I seem to recall that I saw Eye of the Tiger at a drive-in. :bounce: Back when those still existed, and first-run movies would actually play there! The baboon was the perfect example of how when Harryhausen tried to do actual animals, it just didn't quite work. I always though Patrick Wayne was OK, and he had a loooong career, 70+ roles and most were not in his father's films. But he was really good when he was young, and working with his father, like in The Searchers, The Alamo, Big Jake and McLintock. I always got the impression that he just didn't try that hard when he was on his own. Although interesting, he won a Golden Globe, tying with James Garner and John Saxon for "Most Promising Newcomer." John Philip Law though was much more believable as a dangerous Arabic hero. He was one of those people like Palance, Bronson, Lee Van Cleef, et al. who found easy money playing American heroes in European films, and so never got big in the US.

Boomstick Wrote:The special features 'talent files' lists her as being born in Detroit, but they've obviously got her confused with an old Jazz singer of the same name. Her IMDb lists mostly British television credits, including an early episode of 'The Avengers'. She's got that classically trained British actress air about her. One of the better actors in the film, and it's a shame we didn't see more of her in big movies. This is a comical example of someone not doing their homework, and other people not checking up on facts!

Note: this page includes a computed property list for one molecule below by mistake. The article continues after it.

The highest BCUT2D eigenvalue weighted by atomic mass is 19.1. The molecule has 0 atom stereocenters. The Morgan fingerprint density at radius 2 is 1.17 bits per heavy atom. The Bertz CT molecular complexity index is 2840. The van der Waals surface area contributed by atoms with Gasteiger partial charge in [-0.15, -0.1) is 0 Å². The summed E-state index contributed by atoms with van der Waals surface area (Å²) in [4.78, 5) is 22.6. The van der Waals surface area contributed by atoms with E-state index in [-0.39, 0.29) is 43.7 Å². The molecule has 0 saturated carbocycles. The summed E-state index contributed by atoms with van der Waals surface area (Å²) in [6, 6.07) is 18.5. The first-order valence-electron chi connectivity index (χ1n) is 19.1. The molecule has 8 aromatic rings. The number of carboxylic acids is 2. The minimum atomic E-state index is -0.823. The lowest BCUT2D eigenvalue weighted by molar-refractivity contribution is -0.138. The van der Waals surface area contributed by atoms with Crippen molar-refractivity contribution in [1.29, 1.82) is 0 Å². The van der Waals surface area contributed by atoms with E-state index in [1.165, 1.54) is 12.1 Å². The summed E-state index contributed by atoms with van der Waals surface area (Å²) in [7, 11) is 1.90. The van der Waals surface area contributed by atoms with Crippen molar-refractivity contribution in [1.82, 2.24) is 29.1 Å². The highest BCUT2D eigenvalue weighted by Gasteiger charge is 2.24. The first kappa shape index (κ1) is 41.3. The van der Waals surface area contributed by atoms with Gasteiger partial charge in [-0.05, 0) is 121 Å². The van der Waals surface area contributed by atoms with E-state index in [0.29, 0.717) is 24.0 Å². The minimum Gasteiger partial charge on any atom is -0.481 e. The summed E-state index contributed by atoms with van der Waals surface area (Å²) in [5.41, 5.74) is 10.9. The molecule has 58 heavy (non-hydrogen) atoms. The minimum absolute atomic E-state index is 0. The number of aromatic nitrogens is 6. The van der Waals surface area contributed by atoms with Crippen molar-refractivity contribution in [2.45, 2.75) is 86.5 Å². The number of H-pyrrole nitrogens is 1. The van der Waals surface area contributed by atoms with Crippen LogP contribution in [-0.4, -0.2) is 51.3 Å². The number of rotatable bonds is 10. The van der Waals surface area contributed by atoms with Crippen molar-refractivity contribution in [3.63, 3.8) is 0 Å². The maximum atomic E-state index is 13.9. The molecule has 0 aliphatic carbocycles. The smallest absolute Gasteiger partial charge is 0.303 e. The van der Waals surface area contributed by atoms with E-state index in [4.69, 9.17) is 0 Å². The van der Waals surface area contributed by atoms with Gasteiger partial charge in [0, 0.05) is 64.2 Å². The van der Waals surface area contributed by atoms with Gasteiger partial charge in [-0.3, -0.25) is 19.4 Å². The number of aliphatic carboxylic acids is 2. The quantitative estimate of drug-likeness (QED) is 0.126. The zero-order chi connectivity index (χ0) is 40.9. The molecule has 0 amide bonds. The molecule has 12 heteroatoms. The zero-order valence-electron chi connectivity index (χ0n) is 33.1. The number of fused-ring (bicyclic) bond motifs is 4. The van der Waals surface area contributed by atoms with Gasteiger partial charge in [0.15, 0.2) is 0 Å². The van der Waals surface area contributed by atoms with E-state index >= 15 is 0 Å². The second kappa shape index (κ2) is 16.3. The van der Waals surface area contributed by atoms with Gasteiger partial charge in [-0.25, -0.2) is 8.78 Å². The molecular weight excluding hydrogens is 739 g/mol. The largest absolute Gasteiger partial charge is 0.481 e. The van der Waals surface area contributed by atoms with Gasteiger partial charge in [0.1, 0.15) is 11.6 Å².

:lol: That's hilarious - yep, the IMDB says she graduated from the Royal Academy of Dramatic Art, and was married to Colin Blakely, who was in every "big" British movie made in the 60's and 70's practically. Guessing she probably mainly did stage work in the UK.... I suspect they picked up the mistake from Wikipedia, which has the actress's credit in the movie linked to the jazz singer's bio.
August  - Jack's Pack Fan # 1, Keeper of the List, 3-Time Speaker of the JoAT Fan Quote of the Week, and the only person ever to have Back 2 Back Jack and Cleo fan quotes !
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#6
august Wrote:I suspect they picked up the mistake from Wikipedia, which has the actress's credit in the movie linked to the jazz singer's bio.

Heh...nice. Ah, the information superhighway...doing it's part to dumb down society even more... :jester: